More homes and businesses could soon be heated by a range of low carbon technologies, such as heat pumps, energy from waste, recovered industrial heat or heat taken from landfill.
Almost £2.4 million will be offered to 32 local authorities across England and Wales to support the development of heat network projects, designed to provide more efficient heat to buildings and potentially lower heating bills, through the Government’s Heat Networks Delivery Unit (HNDU).
Alongside this, the Government has today launched a £7 million scheme offering developers across the UK the opportunity to compete for funding to develop new heat networks technologies, such as recovering industrial heat or energy from waste. The aim is to drive forward innovation by helping businesses create new technologies that work more efficiently, cut carbon emissions and cost less.
Energy and Climate Change Secretary Ed Davey said:
“Recovering wasted heat from industrial plants or landfill sites means we can heat our homes and businesses more efficiently, as well as helping to drive down energy bills. “Improving the way we heat our buildings and helping local authorities fund innovative and more efficient ways of supplying lower carbon heat will also reduce our dependency on costly, imported gas.
The 32 local authorities are the third group of successful bidders to be announced under the Government’s drive to promote the development of heat networks, also known as district heating. Heat networks mean individual homes and businesses do not need to generate their own heat, they can share it through a network of pipes carrying hot water.
There are approximately 2,000 heat networks in the UK at the moment, supplying heat to 210,000 dwellings and 1,700 commercial and public buildings. A further 150 schemes are known to be under development by local authorities across the UK.
Estimates show that around 15 per cent of UK heat demand could be cost effectively met by heat networks by 2030 and over 40 per cent by 2050. Successful local authorities will be offered grants ranging from around £10,000 to £250,000 to kick-start heat network projects in England and Wales. The HNDU may also provide other types of support and guidance to successful local authorities, including assistance in developing business plans which attract commercial investment to supply heat efficiently and cost-effectively to homes and businesses.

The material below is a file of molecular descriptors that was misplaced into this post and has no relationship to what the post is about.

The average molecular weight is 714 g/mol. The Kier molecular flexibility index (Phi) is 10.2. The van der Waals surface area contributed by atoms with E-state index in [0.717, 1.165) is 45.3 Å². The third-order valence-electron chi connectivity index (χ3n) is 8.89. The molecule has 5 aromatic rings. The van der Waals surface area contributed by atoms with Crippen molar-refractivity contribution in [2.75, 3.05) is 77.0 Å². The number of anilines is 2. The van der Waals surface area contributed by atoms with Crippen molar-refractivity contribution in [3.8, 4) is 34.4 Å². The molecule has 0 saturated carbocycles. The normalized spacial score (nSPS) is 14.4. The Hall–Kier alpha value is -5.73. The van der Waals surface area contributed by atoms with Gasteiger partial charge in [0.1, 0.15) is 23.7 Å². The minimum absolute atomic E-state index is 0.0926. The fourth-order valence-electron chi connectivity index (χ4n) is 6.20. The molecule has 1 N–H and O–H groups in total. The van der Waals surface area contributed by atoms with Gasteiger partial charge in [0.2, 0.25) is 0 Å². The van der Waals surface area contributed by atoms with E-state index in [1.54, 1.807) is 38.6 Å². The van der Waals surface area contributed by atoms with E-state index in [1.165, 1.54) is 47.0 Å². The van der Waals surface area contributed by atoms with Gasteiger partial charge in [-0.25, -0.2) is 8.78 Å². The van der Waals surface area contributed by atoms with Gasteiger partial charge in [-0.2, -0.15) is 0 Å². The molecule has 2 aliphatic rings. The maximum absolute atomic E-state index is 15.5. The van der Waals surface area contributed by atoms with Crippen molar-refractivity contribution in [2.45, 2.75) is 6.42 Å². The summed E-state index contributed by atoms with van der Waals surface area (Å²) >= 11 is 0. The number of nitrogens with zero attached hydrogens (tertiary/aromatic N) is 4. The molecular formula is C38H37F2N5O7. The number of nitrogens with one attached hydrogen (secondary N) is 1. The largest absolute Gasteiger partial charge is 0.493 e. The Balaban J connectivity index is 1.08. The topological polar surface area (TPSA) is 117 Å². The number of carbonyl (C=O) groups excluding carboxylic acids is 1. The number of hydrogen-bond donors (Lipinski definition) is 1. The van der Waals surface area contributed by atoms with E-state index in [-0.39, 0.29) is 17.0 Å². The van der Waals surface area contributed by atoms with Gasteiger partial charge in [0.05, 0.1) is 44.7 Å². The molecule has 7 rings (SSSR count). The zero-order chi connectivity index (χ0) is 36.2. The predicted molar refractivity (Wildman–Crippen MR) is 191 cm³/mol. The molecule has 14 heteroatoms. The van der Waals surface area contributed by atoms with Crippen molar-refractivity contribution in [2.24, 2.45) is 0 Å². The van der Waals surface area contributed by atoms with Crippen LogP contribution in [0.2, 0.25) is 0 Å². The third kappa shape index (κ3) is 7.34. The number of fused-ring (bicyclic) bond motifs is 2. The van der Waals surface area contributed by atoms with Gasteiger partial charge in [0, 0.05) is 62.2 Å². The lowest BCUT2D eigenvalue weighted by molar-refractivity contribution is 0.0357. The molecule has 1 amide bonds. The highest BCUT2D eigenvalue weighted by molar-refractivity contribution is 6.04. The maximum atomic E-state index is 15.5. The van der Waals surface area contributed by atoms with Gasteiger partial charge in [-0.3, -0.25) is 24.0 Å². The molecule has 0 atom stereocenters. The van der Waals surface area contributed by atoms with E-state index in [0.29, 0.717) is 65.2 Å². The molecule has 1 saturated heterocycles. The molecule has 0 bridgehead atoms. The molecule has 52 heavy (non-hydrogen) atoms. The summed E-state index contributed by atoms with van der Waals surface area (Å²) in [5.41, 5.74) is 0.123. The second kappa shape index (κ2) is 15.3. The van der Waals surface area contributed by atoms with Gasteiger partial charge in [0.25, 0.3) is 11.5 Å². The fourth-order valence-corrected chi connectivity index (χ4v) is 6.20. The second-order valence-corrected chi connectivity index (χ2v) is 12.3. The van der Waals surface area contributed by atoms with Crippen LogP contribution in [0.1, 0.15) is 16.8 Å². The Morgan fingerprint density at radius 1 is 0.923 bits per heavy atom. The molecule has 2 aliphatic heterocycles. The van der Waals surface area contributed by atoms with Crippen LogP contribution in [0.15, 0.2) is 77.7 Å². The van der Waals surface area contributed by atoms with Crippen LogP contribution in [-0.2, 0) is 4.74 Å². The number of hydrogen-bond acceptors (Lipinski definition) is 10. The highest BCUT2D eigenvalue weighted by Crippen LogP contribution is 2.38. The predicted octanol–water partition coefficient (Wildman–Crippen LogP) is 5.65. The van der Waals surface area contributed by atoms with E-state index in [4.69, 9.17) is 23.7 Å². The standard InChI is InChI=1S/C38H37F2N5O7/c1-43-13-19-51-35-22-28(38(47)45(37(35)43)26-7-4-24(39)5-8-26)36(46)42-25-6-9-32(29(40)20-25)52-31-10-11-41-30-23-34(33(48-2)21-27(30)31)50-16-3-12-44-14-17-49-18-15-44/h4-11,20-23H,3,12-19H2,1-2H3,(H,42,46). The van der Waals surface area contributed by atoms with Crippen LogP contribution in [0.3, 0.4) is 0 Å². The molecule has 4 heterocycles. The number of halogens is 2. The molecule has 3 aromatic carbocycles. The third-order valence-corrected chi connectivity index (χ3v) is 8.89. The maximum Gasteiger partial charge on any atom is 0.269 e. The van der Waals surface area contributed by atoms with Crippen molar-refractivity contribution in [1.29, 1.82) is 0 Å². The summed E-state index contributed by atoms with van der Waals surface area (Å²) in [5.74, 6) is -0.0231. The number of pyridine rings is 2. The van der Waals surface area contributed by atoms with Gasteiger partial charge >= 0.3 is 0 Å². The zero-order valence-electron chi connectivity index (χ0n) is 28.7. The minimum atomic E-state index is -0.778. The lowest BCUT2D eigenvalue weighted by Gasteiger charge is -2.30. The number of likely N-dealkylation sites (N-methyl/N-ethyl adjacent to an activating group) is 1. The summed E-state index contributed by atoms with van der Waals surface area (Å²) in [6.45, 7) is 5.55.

During the second round of HNDU funding earlier this year, Bath and North East Somerset Council successfully secured £95,000 to help identify and evaluate low carbon heat networks in the area. In July this year, the council introduced policy requirements which require all new builds to meet carbon targets. A fourth round of HNDU funding will open to local authorities in England & Wales on 16 October 2014.
Notes for Editors:
1.Heat networks supply heat to a number of buildings or dwellings from a heat generated at a central source and supplied through a system of insulated pipes. Heat production at this communal, rather than individual scale, is more energy efficient, delivers carbon savings, and can reduce consumer bills through more competitive wholesale fuel prices.
2.The Government’s Heat Network Delivery Unit was established in September 2013 with an initial £7 million fund to promote heat networks. Grant funding may be accompanied by support from experts in the unit to assist local authorities develop investment grade proposals for heat networks.
3.All bids were reviewed by a panel of engineering, financial and commercial experts with significant experience in heat networks development. Bids were assessed against a range of criteria including technical feasibility, commercial viability, future carbon saving and social benefits.
4.Grant offers are made subject to compliance with state aid regulations and agreement of a Memorandum of Understanding.
5.Successful local authorities, including support and guidance only:
- Borough of Poole
- Brighton and Hove City Council
- Bury Council
- Cheshire West and Chester Council
- Colchester Borough Council
- Cornwall County Council
- Durham County Council
- Eastbourne Borough Council
- Eastleigh Borough Council
- Gateshead Metropolitan Council
- Kirklees Council
- Lancashire County Council
- Leeds City Council
- Leicestershire County Council
- Lewes District Council
- London Borough of Enfield
- London Borough of Lambeth
- London Borough of Lewisham
- Milton Keynes Council
- North Warwickshire Borough Council
- Oxford City Council
- Portsmouth City Council
- Reading Borough Council
- Sandwell Metropolitan Borough Council
- South Gloucestershire Council
- Southampton City Council
- Sunderland City Council
- Swindon Borough Council
- Tameside Metropolitan Borough Council
- Warwick District Council
- Wiltshire Council
- Woking Borough Council
- Wychavon District Council
6.Details of how to apply for funding through the local authorities heat networks funding stream can be found on the Heat Network Funding Application page.
7.The Government’s pre-commercial procurement scheme offers developers across the UK the opportunity to compete for contracts to test and develop a heat network technology or technique at a pre-commercial stage. To apply for funding please visit the Innovation funding for low-carbon technologies page
8.An estimated 14 per cent of UK heat demand could be cost effectively met by heat networks by 2030 and over 40 per cent by 2050. The recent report by the Committee on Climate Change agreed with DECC that heat networks can play an important part of the overall plan for lower carbon heating in the decades ahead.